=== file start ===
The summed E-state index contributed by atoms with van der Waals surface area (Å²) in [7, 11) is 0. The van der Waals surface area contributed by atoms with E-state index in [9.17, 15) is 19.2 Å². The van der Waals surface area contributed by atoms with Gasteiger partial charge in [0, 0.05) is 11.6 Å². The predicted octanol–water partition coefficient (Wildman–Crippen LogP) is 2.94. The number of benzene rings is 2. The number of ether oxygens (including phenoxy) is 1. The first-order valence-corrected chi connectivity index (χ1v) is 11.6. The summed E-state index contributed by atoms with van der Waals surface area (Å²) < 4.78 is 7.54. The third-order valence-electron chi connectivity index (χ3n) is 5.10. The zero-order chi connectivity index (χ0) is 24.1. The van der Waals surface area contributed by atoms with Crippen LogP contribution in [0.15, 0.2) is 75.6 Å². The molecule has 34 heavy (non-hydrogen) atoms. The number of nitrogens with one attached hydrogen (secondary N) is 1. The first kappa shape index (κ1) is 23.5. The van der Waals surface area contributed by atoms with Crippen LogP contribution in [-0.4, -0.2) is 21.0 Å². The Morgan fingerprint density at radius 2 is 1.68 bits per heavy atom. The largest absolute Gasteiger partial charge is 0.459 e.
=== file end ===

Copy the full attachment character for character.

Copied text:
The summed E-state index contributed by atoms with van der Waals surface area (Å²) in [7, 11) is 0. The van der Waals surface area contributed by atoms with E-state index in [9.17, 15) is 19.2 Å². The van der Waals surface area contributed by atoms with Gasteiger partial charge in [0, 0.05) is 11.6 Å². The predicted octanol–water partition coefficient (Wildman–Crippen LogP) is 2.94. The number of benzene rings is 2. The number of ether oxygens (including phenoxy) is 1. The first-order valence-corrected chi connectivity index (χ1v) is 11.6. The summed E-state index contributed by atoms with van der Waals surface area (Å²) < 4.78 is 7.54. The third-order valence-electron chi connectivity index (χ3n) is 5.10. The zero-order chi connectivity index (χ0) is 24.1. The van der Waals surface area contributed by atoms with Crippen LogP contribution in [0.15, 0.2) is 75.6 Å². The molecule has 34 heavy (non-hydrogen) atoms. The number of nitrogens with one attached hydrogen (secondary N) is 1. The first kappa shape index (κ1) is 23.5. The van der Waals surface area contributed by atoms with Crippen LogP contribution in [-0.4, -0.2) is 21.0 Å². The Morgan fingerprint density at radius 2 is 1.68 bits per heavy atom. The largest absolute Gasteiger partial charge is 0.459 e.